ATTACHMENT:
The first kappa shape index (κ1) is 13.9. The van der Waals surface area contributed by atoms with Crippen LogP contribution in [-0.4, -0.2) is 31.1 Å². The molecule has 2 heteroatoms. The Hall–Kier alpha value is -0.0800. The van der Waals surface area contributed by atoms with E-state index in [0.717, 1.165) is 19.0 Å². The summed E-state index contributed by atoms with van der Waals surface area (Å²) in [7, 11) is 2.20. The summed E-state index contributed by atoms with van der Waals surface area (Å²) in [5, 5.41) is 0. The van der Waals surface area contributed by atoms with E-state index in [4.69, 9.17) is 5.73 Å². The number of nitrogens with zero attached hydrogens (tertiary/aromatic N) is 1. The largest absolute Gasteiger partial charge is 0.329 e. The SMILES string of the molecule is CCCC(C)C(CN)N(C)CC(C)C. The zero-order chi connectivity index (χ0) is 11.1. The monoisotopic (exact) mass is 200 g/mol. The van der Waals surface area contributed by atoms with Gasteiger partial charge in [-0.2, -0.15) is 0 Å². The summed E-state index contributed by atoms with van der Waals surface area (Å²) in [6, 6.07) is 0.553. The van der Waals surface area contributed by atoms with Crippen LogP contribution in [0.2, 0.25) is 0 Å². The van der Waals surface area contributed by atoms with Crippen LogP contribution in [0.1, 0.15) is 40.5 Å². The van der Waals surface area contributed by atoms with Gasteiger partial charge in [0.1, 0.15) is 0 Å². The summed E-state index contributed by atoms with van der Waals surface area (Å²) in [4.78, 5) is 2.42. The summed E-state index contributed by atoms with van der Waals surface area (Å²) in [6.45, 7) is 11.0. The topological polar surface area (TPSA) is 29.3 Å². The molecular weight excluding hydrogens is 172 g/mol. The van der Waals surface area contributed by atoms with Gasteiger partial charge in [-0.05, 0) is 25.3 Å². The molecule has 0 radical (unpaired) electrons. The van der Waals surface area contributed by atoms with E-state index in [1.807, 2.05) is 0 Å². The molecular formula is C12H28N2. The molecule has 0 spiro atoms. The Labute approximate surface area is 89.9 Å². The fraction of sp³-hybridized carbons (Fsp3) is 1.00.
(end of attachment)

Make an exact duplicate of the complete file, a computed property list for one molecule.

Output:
The first kappa shape index (κ1) is 13.9. The van der Waals surface area contributed by atoms with Crippen LogP contribution in [-0.4, -0.2) is 31.1 Å². The molecule has 2 heteroatoms. The Hall–Kier alpha value is -0.0800. The van der Waals surface area contributed by atoms with E-state index in [0.717, 1.165) is 19.0 Å². The summed E-state index contributed by atoms with van der Waals surface area (Å²) in [7, 11) is 2.20. The summed E-state index contributed by atoms with van der Waals surface area (Å²) in [5, 5.41) is 0. The van der Waals surface area contributed by atoms with E-state index in [4.69, 9.17) is 5.73 Å². The number of nitrogens with zero attached hydrogens (tertiary/aromatic N) is 1. The largest absolute Gasteiger partial charge is 0.329 e. The SMILES string of the molecule is CCCC(C)C(CN)N(C)CC(C)C. The zero-order chi connectivity index (χ0) is 11.1. The monoisotopic (exact) mass is 200 g/mol. The van der Waals surface area contributed by atoms with Gasteiger partial charge in [-0.2, -0.15) is 0 Å². The summed E-state index contributed by atoms with van der Waals surface area (Å²) in [6, 6.07) is 0.553. The van der Waals surface area contributed by atoms with Crippen LogP contribution in [0.2, 0.25) is 0 Å². The van der Waals surface area contributed by atoms with Crippen LogP contribution in [0.1, 0.15) is 40.5 Å². The van der Waals surface area contributed by atoms with Gasteiger partial charge in [0.1, 0.15) is 0 Å². The summed E-state index contributed by atoms with van der Waals surface area (Å²) in [4.78, 5) is 2.42. The summed E-state index contributed by atoms with van der Waals surface area (Å²) in [6.45, 7) is 11.0. The topological polar surface area (TPSA) is 29.3 Å². The molecular weight excluding hydrogens is 172 g/mol. The van der Waals surface area contributed by atoms with Gasteiger partial charge in [-0.05, 0) is 25.3 Å². The molecule has 0 radical (unpaired) electrons. The van der Waals surface area contributed by atoms with E-state index in [1.807, 2.05) is 0 Å². The molecular formula is C12H28N2. The molecule has 0 spiro atoms. The Labute approximate surface area is 89.9 Å². The fraction of sp³-hybridized carbons (Fsp3) is 1.00.